Bright pink makeup bags made their way to homeless women and sex trade workers around Vernon last week, courtesy of one Vernon resident who wants to help them obtain something not normally found in donation boxes: confidence.
Tabitha has lived in Vernon her whole life and has been through hard times herself in the past. Now she owns a small beauty box company out of her home, and instead of launching a new line this month, she decided to put her products into personalized packages and donate them to underprivileged women in the community.
(Tabitha chose to conceal her last name so as to preserve her anonymity while she continues to make donations).
“These women sleep and survive with nothing over their heads,” said Tabitha. “It’s nice for women to feel like women every once in a while.”
Tabitha called several local groups involved with helping the street-entrenched or underprivileged populations, but they told her they could only drop off the packages at assisted living houses.
Wanting to give to those without provided housing, Tabitha arranged a drop-off herself.
She sent out 20 bags to women in Vernon, each one stuffed with brand new eye shadow, a hairbrush, lipstick and skincare products, among other luxury items. She guesses the value of each bag to be about $60 or more.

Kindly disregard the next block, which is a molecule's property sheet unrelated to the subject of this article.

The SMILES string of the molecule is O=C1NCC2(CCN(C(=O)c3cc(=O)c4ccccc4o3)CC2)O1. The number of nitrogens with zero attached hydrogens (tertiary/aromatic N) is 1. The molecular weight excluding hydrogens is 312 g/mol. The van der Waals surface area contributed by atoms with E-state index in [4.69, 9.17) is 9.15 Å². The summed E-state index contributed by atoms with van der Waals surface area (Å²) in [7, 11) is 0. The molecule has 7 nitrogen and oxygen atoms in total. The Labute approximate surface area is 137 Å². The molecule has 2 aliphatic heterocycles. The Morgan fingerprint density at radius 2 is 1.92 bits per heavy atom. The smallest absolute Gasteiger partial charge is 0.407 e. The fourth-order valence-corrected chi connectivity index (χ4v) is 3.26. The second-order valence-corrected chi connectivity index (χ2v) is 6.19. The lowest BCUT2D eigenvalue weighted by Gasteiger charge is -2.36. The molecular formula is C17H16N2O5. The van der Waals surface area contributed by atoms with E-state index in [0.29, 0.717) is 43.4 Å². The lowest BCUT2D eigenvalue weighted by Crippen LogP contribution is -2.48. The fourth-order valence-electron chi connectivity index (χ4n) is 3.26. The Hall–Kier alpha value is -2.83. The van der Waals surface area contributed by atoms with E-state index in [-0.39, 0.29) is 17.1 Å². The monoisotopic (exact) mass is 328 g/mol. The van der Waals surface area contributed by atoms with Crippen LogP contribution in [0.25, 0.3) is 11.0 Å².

“The makeup I put together is all high-end makeup,” said Tabitha. “The stuff I put in those bags are easy and simple, and it’s all uplifting stuff.”
Tabitha tailored the bags for women who don’t have regular bathroom access.
“I made sure it was all grab-and-go stuff,” she explained.
What’s more, it’s not the first time she’s donated in this way. Since getting into makeup two years ago Tabitha has given out personalized beauty kits to women she encounters who she feels could use one. She describes one example of an upstairs neighbour who was in distress.
“There was a lady upstairs who was fighting with her husband and the police came, and it happened a few times. She needed a boost, so I just knocked on her door and left one outside the door for her.”
Tabitha plans to send out more bags from her own collection of products, using a different coloured bag each time.
“I’ll keep doing it. I’m not going to say when and I’m not going to announce it or say where they’re going,” she said. “I like surprising people.”
She also wants to make sure that people don’t congregate around a certain area, and new women receive bags each time.
Now six years clean, happily married and running her own business, Tabitha posits herself as an example for those who feel trapped in street-entrenched life.
“I did it, and they can too.”
While Tabitha says she enjoys the feeling of helping others, she wished to maintain her anonymity so as to keep the focus on those in need.
“This wasn’t about me, this was about the street-level women and making them feel like women, even for one moment.”